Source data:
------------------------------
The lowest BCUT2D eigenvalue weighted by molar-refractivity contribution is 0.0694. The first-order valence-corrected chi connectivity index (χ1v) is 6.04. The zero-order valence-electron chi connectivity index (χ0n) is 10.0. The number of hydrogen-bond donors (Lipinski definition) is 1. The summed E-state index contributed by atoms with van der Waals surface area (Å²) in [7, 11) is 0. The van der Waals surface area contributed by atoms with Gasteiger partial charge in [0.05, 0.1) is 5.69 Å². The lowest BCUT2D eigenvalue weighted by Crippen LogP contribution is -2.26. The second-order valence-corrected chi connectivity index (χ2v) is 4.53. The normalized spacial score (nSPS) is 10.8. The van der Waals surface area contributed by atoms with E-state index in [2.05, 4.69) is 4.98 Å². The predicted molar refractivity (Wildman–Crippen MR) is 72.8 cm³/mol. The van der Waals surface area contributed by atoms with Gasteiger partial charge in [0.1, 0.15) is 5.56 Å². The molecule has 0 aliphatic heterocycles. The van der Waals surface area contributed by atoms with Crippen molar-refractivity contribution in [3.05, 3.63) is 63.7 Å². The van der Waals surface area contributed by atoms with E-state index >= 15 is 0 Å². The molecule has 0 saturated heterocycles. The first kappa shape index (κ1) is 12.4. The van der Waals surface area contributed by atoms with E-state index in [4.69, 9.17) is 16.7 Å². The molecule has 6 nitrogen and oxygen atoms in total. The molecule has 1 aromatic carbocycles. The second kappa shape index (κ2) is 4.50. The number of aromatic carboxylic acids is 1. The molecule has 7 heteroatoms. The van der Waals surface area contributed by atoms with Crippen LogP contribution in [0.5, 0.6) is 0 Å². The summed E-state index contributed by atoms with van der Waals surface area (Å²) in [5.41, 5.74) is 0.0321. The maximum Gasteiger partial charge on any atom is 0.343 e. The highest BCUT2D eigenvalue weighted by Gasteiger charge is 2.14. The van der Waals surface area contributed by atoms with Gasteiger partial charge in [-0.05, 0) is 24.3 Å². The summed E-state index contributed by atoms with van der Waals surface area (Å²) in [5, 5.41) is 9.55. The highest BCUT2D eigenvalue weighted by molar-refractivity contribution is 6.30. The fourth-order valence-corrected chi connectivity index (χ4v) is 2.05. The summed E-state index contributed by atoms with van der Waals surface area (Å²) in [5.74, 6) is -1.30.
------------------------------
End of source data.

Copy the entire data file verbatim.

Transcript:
The lowest BCUT2D eigenvalue weighted by molar-refractivity contribution is 0.0694. The first-order valence-corrected chi connectivity index (χ1v) is 6.04. The zero-order valence-electron chi connectivity index (χ0n) is 10.0. The number of hydrogen-bond donors (Lipinski definition) is 1. The summed E-state index contributed by atoms with van der Waals surface area (Å²) in [7, 11) is 0. The van der Waals surface area contributed by atoms with Gasteiger partial charge in [0.05, 0.1) is 5.69 Å². The lowest BCUT2D eigenvalue weighted by Crippen LogP contribution is -2.26. The second-order valence-corrected chi connectivity index (χ2v) is 4.53. The normalized spacial score (nSPS) is 10.8. The van der Waals surface area contributed by atoms with E-state index in [2.05, 4.69) is 4.98 Å². The predicted molar refractivity (Wildman–Crippen MR) is 72.8 cm³/mol. The van der Waals surface area contributed by atoms with Gasteiger partial charge in [0.1, 0.15) is 5.56 Å². The molecule has 0 aliphatic heterocycles. The van der Waals surface area contributed by atoms with Crippen molar-refractivity contribution in [3.05, 3.63) is 63.7 Å². The van der Waals surface area contributed by atoms with E-state index >= 15 is 0 Å². The molecule has 0 saturated heterocycles. The first kappa shape index (κ1) is 12.4. The van der Waals surface area contributed by atoms with E-state index in [4.69, 9.17) is 16.7 Å². The molecule has 6 nitrogen and oxygen atoms in total. The molecule has 1 aromatic carbocycles. The second kappa shape index (κ2) is 4.50. The number of aromatic carboxylic acids is 1. The molecule has 7 heteroatoms. The van der Waals surface area contributed by atoms with Crippen LogP contribution in [0.5, 0.6) is 0 Å². The summed E-state index contributed by atoms with van der Waals surface area (Å²) in [5.41, 5.74) is 0.0321. The maximum Gasteiger partial charge on any atom is 0.343 e. The highest BCUT2D eigenvalue weighted by Gasteiger charge is 2.14. The van der Waals surface area contributed by atoms with Gasteiger partial charge in [-0.05, 0) is 24.3 Å². The summed E-state index contributed by atoms with van der Waals surface area (Å²) in [5, 5.41) is 9.55. The highest BCUT2D eigenvalue weighted by molar-refractivity contribution is 6.30. The fourth-order valence-corrected chi connectivity index (χ4v) is 2.05. The summed E-state index contributed by atoms with van der Waals surface area (Å²) in [5.74, 6) is -1.30.